So here's a description, "Draw a shape with 2 right angles." Okay, so I'll start with a line, and I want to make a right angle, don't I? A perpendicular angle so that needs to go at right angle for that one.

There we go, I've got one right angle.

The question is I need two right angles, so I need to put another line in to make two right angles.

There we go, I've got two right angles.

And if I need to, I can check them with my right angle checker to make sure that they are that perfect, sharp corner of the square.

And I can see that looks like a square.

Now that's all I need for this shape, but I do need to finish it off, don't I? So I do need to make sure it's a finished shape.

But I don't need to include any more right angles.

So I can do what I need to with the last part of that shape.

And again, like I said, you can check that you've got those right angles there.

And right angles often have those little squares that sit in the corner, that show us it's a right angle.

Okay, are you going to have a go? Here's yours, "Draw a shape with at least one acute angle." Pause here and have a go, one acute angle.

How did you get on, was that easy? When you say, "At least one," you could draw more- it could have more than one acute angle, that's absolutely fine.

So here's lots of shapes that have got one acute angle.

Maybe yours looks like one of these shapes.

Maybe it doesn't look anything like these, that's absolutely fine.

As long as you can use you right angle checker and one of the angles on your shape is smaller than the right angle, that's absolutely fine.

Well done, year three, you're doing some fantastic work here.

Let's move on then, I now need to draw a shape with more than four angles.

And we could see from earlier in the lesson that a shape with more than four angles has more than four sides.

So I'm going to want to draw at least five sides.

And we could also see from those shapes that have more than four angles, they often have obtuse angles all the way through.

If we think about a normal pentagon or hexagon, all of the angles on those shapes are obtuse.

And it doesn't say in this question what we need to make the angles.

We don't need to make them right angles, or acute, or obtuse.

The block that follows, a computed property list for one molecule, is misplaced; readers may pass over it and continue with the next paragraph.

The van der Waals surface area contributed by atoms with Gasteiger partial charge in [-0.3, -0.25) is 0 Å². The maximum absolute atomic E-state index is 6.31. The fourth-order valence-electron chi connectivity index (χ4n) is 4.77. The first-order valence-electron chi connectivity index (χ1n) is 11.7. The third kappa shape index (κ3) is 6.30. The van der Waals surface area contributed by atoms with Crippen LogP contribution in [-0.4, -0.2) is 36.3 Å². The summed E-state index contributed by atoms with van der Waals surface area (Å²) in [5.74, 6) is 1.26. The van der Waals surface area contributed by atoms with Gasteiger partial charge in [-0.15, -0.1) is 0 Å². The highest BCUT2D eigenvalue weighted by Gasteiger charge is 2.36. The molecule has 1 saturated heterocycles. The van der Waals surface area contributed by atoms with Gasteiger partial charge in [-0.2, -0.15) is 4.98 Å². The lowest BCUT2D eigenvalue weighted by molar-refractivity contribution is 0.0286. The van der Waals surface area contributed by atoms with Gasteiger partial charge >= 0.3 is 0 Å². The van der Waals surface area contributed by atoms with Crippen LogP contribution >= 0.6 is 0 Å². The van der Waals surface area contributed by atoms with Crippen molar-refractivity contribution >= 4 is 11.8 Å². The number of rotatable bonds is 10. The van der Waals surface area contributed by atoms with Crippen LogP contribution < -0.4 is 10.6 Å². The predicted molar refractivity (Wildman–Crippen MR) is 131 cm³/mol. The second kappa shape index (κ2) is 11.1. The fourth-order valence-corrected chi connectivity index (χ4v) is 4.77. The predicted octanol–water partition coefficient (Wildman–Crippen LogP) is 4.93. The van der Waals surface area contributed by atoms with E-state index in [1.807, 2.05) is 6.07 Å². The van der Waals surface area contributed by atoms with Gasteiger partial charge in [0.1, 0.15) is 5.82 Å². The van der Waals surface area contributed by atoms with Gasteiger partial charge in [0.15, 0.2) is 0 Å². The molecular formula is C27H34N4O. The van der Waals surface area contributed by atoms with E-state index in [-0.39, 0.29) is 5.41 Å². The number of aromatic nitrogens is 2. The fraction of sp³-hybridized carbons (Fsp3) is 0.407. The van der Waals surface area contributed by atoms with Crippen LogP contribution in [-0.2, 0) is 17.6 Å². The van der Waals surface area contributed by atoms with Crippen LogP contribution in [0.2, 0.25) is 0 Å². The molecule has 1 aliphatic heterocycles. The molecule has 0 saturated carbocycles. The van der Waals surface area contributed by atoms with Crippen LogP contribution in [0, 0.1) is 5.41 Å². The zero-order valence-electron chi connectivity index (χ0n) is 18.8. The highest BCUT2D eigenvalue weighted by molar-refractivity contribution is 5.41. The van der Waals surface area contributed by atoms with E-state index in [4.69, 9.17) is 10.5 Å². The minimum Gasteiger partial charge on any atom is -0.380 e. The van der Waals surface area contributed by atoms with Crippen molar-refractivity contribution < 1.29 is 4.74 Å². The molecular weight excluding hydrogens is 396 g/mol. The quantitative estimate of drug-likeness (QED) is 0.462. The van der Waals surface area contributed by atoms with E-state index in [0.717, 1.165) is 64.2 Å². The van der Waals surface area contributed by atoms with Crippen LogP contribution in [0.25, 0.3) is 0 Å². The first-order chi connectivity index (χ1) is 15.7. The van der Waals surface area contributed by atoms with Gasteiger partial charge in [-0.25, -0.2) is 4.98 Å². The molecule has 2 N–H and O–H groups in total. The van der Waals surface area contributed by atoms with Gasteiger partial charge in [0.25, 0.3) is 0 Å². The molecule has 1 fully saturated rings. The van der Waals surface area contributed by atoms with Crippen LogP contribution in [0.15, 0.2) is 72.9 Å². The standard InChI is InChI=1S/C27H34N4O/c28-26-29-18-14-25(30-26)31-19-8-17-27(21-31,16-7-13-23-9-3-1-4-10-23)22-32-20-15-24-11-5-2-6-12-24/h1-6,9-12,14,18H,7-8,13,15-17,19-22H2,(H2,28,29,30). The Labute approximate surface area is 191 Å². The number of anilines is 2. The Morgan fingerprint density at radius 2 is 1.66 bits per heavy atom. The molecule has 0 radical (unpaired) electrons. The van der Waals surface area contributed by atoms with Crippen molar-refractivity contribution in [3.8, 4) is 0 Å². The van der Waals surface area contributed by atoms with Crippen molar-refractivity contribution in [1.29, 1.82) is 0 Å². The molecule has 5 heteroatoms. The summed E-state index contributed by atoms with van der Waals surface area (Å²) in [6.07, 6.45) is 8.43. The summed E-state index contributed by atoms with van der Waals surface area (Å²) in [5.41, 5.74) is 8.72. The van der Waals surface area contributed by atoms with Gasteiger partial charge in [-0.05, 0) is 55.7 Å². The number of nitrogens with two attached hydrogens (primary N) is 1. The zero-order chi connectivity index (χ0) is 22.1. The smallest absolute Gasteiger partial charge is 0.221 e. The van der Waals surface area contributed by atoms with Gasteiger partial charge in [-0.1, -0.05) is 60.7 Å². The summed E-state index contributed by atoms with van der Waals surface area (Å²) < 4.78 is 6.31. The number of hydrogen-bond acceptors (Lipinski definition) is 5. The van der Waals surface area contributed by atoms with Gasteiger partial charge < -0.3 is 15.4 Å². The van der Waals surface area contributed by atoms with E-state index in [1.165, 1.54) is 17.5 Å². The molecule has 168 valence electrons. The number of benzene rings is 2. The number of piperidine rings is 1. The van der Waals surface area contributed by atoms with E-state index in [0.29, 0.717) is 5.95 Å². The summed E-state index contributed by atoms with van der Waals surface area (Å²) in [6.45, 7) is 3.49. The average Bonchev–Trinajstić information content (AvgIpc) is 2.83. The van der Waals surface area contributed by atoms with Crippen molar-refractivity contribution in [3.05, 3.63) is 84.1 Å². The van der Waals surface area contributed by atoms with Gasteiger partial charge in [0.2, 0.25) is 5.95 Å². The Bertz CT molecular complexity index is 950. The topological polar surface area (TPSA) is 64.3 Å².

So if I draw my five lines, there we go.

I've managed to draw a shape with more than four angles.

I've got five angles.

Okay, you're going to have another go? "Draw a shape with three sides and one right angle." Pause the video here and have a go.

Three sides and one right angle.

How did you get on? What kind of shape did you draw if you drew a three-sided shape? You hopefully have got a triangle, all three-sided shapes are triangles.

But with a right angle, hopefully you've drawn a right-angled triangle.

So one of the angles, it can only be one, one of the angles is a right angle.

So hopefully your triangle looked like one of these.

These are all right-angled triangles, they're just in different orientations.

Well done, year three.

You're working really, really well today.

Okay, it's your turn now to have a go at the independent activity, but I will just have a quick look at the first one for you.

So for this section, you just need to decide where those shapes go on that table, which box do they fit into.

And just it says there, one shape goes into two of the boxes.

So, pause the video here and have a go at that independent task on your own.

How did you get on with it? Easier questions and harder questions? Let's see how you did, and although it's a little bit tricky, try to pay particular attention if you did make a mistake.

'Cause that's where you're going to do some really, really good learning.

Mistakes are good.

Okay, how did you get on? Which of these shapes has only got one right angle? We've talked about this shape quite a lot today.

It's our old friend, that right-angled triangle.

What about more than four angles, then? Well we know that that hexagon will fit in nicely there.

Is it a hexagon? Yep, six sides, a hexagon.

Okay, and then it says that one shape goes into two of these boxes.